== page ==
Euthanasia: Precious Life Essay, Research Paper
Euthanasia: Precious Life
My impression is that the idea of euthanasia, if not the practice, is
gradually gaining acceptance within our society. People like Jack Kevorkian
attribute this to an increasing inclination to devalue human life, but I do not
believe that this is the major factor. The acceptance of euthanasia is much
more likely to be the result of unthinking sympathy and benevolence. It is an
easy step from this very human response to the view that if someone would be
better off dead, then it must be right to kill that person. Although I respect
the compassion that leads to this conclusion, I believe that this conclusion is
wrong. I want to show that euthanasia is wrong. It is inherently wrong, but
it is also wrongly judged from the standpoints of self-interest and of practical
Before presenting my arguments, it would be well to define ?euthanasia?.
An essential aspect of euthanasia is that it involve taking a human life. Also,
the person whose life is taken must be someone who is believed to be suffering
from an incurable disease or injury from which recovery cannot reasonably be
expected. Finally the action must be deliberate and intentional. Therefore
euthanasia is intentionally taking the life of a presumably hopeless person.
It is important to be clear about the deliberate and intentional aspect
of the killing. If a hopeless person is given an injection of the wrong drug by
mistake and this causes his/her death, this is wrongful killing but not
euthanasia. The killing cannot be the result of an accident. In addition, if
the person is given an injection of a drug that is believed to be necessary to
treat their disease or better their condition and the person dies as a result,
then this is neither wrongful killing nor euthanasia. The intention was to make
the patient well, not kill them.
Every human being has a natural inclination to continue living. Our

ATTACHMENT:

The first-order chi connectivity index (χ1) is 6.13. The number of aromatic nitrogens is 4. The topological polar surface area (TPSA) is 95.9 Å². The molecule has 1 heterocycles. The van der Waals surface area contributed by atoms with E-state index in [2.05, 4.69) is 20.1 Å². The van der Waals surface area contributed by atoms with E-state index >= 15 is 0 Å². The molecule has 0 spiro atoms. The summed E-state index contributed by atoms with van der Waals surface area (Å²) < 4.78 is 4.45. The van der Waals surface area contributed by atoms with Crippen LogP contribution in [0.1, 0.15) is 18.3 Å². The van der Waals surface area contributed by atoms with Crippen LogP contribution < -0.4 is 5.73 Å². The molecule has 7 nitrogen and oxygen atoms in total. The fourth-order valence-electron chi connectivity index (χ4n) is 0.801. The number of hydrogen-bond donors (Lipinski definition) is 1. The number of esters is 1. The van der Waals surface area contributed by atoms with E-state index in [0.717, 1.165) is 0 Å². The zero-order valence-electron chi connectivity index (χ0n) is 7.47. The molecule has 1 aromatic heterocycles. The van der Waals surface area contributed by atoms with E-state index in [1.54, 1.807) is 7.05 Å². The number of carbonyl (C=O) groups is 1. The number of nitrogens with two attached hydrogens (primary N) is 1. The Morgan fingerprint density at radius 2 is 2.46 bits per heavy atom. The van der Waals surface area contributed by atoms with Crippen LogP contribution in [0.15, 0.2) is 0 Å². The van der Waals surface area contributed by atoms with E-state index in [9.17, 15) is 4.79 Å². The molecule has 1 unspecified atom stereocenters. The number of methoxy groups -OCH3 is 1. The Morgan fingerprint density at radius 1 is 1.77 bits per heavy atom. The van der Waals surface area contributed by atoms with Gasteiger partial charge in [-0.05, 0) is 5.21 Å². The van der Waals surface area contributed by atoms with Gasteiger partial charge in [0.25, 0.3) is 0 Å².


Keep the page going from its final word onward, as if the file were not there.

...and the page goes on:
reflexes and responses fit us to fight attackers, flee wild animals, and dodge
out of the way of trucks. In our daily lives we exercise caution and care
necessary to protect ourselves. Our bodies are similarly structured for
survival right down to the molecular level. When we are cut, our capillaries
seal shut, our blood clots, and fibrogen is produced to start the process of
healing the wound. When we are invaded by bacteria, antibodies are produced to
fight against the alien organism, and their remains are swept out of the body by
special cells designed for clean-up work.
It is enough I believe to recognize that the organization of the human
body and our patterns of behavioral response make the continuation of life a
natural goal. By reason alone, then, we can recognize that euthanasia sets us
against our own nature. In addition euthanasia does damage to our dignity. Our
dignity comes from seeking our ends. When one of our goals is survival, and
actions are taken that eliminate that goal, then our natural dignity suffers.
Therefore, euthanasia denies our basic human character and requires that we
regard ourselves or others as something less than fully human.
The above arguments are, I believe, sufficient to show that euthanasia
is inherently wrong. But there are reasons for considering it wrong when judged
by standards other than reason. Because death is final and irreversible,